“If I find in myself desires which nothing in this world can satisfy, the only logical explanation is that I was made for another world.”C.S. Lewis, Mere Christianity
Many of you already know how much I love C.S. Lewis. I’ve read all of his work, including his published essays, letters, and even his Latin letters. I have a profound debt of gratitude to C.S. Lewis. His books have shaped the way I understand and approach philosophy, theology, and oddly enough sociology. Even though Lewis wasn’t Catholic, he was a significant influence on my path to Rome. His theology is deeply rooted in the Catholic faith, and I have no doubt that if Lewis was alive today he would be horrified by the Anglican church’s abandonment of orthodoxy—but that’s an entirely different topic! Today I want to discuss Mere Christianity.
What I find most interesting about Mere Christianity is that Lewis never intended for it to become a book. What we know today as Mere Christianity began as a series of radio broadcast talks Lewis presented during WWII. In Surprised By Joy, Lewis talks about his early childhood and how he became an atheist. He was intimately familiar with natural and logical objections to Christianity. Objections from experiencing pain and loss that led Lewis to ask the age-old question: how could a benevolent God allow this or that to happen? Anyone who has seriously considered having faith in any religion has asked these questions.
“My argument against God was that the universe seemed so cruel and unjust. But how had I got this idea of just and unjust? A man does not call a line crooked unless he has some idea of a straight line. What was I comparing this universe with when I called it unjust?”C.S. Lewis, Mere Christianity
When you read Mere Christianity it will feel more like a long walk with Lewis through Magdalen’s beautiful gardens. As a convert himself, Lewis takes the reader by the hand and walks them through a logical progression—the same progression that led him to Christianity. Each page is conversational; Lewis begins with explaining human nature, the law, and our ability to discern between right and wrong. It’s obvious he was inspired by the conversational aesthetic and style of Aristotle. However, unlike Aristotle, Lewis had a gift for dumbing down complex truths and arranging them to be immensely comprehensive, and so natural you wonder why you had never thought of it before.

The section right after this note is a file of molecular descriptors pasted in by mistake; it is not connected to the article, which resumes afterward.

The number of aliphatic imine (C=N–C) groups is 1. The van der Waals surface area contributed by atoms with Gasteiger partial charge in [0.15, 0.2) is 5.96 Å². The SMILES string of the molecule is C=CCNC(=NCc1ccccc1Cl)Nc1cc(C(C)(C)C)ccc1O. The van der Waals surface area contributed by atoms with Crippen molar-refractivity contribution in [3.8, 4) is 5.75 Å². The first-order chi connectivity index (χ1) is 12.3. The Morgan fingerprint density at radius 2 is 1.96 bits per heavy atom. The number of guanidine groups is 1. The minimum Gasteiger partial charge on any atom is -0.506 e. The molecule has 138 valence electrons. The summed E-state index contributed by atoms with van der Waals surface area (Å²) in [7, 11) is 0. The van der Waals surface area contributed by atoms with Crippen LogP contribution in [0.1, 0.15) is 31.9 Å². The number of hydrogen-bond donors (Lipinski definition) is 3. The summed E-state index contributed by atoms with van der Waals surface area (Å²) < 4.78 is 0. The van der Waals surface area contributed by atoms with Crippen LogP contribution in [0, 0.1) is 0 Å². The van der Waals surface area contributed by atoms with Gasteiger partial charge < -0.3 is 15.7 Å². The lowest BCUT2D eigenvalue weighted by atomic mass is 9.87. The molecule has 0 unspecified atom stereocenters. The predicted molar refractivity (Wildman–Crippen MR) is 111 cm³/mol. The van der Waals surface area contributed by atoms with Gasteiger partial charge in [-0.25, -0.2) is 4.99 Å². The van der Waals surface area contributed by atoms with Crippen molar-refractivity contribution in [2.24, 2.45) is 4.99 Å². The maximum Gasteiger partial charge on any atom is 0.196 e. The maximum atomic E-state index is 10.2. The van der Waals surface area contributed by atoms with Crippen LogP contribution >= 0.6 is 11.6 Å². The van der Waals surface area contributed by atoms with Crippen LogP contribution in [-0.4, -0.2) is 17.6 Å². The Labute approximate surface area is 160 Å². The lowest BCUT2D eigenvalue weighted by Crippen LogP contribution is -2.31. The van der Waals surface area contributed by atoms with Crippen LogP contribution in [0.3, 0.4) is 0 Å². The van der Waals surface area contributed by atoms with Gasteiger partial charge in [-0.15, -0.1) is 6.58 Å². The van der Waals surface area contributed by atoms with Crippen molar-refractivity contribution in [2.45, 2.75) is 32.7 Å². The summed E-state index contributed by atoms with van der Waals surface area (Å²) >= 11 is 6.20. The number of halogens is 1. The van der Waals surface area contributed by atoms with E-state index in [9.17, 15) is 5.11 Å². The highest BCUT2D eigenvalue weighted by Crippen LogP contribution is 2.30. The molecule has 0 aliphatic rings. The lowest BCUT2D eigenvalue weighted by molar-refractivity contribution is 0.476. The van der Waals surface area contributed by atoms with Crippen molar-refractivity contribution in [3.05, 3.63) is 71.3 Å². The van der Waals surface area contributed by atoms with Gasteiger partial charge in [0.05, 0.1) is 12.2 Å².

All that we call human history–money, poverty, ambition, war, prostitution, classes, empires, slavery–[is] the long terrible story of man trying to find something other than God which will make him happy.C.S. Lewis, Mere Christianity
In nearly every preface C.S. Lewis repeatedly reminds his readers that he is not a theologian. He states very clearly and kindly that he is merely explaining theology in laymen’s terms, but it’s here that I disagree with him. There’s something magical about taking profound theological truths and discussing them in such a way that anyone–even of average intelligence–understands it.
There are specific formalities theologians follow when teaching theology and most of the time Lewis steps out of usual theologian primness. He does it because it is too stuffy, too formal for everyday conversation and theology should be at the heart of every conversation, every act of kindness, every word we say or think.
To take theology—the study of God—and discuss it in such a way to make it conversational and understandable for anyone is remarkable. Mere Christianity gets to the heart of what it means to be a Christian and why it is the most reasonable choice. It’s hard to choose, but I think the best point Lewis makes in Mere Christianity is what it means to live like a Christian. Modern Christianity focuses a lot on what to believe, which is important—butwhat does Christianity actually look like?
In Mere Christianity, C.S. Lewis has painted a portrait of what the Christian life should look like, which I think will be of infinite value for the Church for ages to come.
Have you read Mere Christianity? What are your thoughts?